The major flip side really is the last quarter of the film following Ajay’s death when the generation actually awakens. The action taken by the protagonists is really unrealistic and simply not the right solution to the problem. The director tries drawing a parallel to the actions of the freedom fighters the group plays to the state of the Nation today. This doesn’t work as the times are two different eras with different sets of problems and the solution shown of taking the law into one’s owns hands to shake up the Nation and start a revolution is not a practical answer to tackle the problems of the nation. It is here that the film suddenly descends into standard Hindi Film Territory and not just with story but in its execution and treatment as well. What was a film that till now did not need to underline what it was saying suddenly becomes a film that turns loud and obvious – replacing General Dyer with the Defence Minister in the Jalianwalla Bagh sequence and then him killing Ajay, for example. Perhaps the film really should have been the journey of the awakening of the protagonists and ended with that. Further, the rounding off is most unsatisfactory. The film starts as Sue’s story shifting to the group so what happens now to her film now? The end interviews of the youth countrywide supporting the stand of the protagonists is dangerous as again taking law into one’s hands and killing off undesirable elements of society isn’t really the answer.
There are other problems – in a film where you have gone in for authenticity in terms of look, behaviour of characters how does the Air Force pilot have such long Hindi film hero hair?! Perhaps the director could also have stayed more with their characters during their transformation. At times the flashbacks into history appear excessive and extra long but maybe one has to give the director the benefit of doubt here that the facts were presented in greater detail for today’s youth who are quite clueless about the freedom struggle. The breaking of the sequence of Siddharth killing his father doesn’t work at all. And yes, the film could have been edited tighter and shortened by a good half an hour or so. The lukkhagiri sequences are repetitive and the auditioning of actors too could easily have been trimmed. Also, wasn’t their friend’s radio show at night called Raat Baaki? So how come the climax at the Radio Station is in the daytime?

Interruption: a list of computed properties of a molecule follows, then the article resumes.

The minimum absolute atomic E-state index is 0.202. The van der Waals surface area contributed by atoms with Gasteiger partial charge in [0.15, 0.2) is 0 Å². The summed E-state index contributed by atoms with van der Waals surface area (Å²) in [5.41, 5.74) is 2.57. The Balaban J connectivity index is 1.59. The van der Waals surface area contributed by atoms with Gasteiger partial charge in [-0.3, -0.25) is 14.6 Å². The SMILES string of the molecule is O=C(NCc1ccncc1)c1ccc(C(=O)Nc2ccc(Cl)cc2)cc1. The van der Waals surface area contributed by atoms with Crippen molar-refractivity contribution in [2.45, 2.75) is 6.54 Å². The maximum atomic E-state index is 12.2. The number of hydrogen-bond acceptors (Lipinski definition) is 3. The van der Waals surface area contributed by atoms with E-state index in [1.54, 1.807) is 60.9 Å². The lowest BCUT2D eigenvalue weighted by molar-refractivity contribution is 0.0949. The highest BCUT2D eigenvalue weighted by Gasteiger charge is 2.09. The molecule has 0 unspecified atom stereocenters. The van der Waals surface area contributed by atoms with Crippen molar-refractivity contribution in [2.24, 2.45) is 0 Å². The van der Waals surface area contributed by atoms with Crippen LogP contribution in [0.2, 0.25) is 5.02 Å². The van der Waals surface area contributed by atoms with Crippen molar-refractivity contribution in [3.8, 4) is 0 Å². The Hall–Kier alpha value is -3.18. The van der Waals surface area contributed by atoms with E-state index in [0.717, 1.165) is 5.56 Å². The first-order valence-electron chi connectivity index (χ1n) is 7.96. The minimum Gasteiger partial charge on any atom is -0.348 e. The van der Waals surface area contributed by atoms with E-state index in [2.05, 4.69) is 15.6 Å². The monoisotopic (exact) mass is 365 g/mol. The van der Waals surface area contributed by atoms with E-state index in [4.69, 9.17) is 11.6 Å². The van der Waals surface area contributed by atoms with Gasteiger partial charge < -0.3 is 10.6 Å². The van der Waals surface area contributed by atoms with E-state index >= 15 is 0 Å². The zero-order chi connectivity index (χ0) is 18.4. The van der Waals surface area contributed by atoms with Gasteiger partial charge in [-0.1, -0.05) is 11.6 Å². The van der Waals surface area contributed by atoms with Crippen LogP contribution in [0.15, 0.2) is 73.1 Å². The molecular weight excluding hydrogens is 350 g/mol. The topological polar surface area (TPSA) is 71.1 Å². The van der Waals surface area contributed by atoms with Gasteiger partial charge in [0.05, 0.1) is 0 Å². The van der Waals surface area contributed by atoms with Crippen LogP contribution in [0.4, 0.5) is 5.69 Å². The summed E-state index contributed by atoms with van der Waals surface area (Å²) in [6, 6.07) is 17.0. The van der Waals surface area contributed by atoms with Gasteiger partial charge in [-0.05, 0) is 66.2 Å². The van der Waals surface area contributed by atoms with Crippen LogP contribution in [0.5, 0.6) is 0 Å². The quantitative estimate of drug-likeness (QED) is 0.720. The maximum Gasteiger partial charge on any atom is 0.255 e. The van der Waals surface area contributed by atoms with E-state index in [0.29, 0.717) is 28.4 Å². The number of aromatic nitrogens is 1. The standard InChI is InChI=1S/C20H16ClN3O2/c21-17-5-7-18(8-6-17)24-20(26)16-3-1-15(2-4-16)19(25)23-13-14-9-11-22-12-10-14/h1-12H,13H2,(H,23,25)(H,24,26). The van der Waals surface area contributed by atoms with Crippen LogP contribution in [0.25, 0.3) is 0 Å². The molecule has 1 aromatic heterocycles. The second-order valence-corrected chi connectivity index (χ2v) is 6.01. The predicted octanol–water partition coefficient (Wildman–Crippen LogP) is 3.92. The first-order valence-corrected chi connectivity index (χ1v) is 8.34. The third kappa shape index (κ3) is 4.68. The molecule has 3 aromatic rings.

Technically one has to mention the splendid camerawork of Binod Pradhan (Some extremely well-done on-location shooting in Delhi – India Gate has never looked better!), the Production Design of Samir Chanda, the costumes by Loveleen Bains and Arjun Bhasin and above all the brilliant Musical Score by AR Rahman. The film sees Rahman give his best and prove why he is yards ahead of any other Music Director in the country. The Music too is extremely well used in the film according to the mood of the film and without lip synch rather than as a typical song.
All in all, a great effort made by a lot of heart, Rang De Basanti is definitely worth a dekho but one cannot accept the solution the film comes up with!
Hindi, Drama, Black & White and Color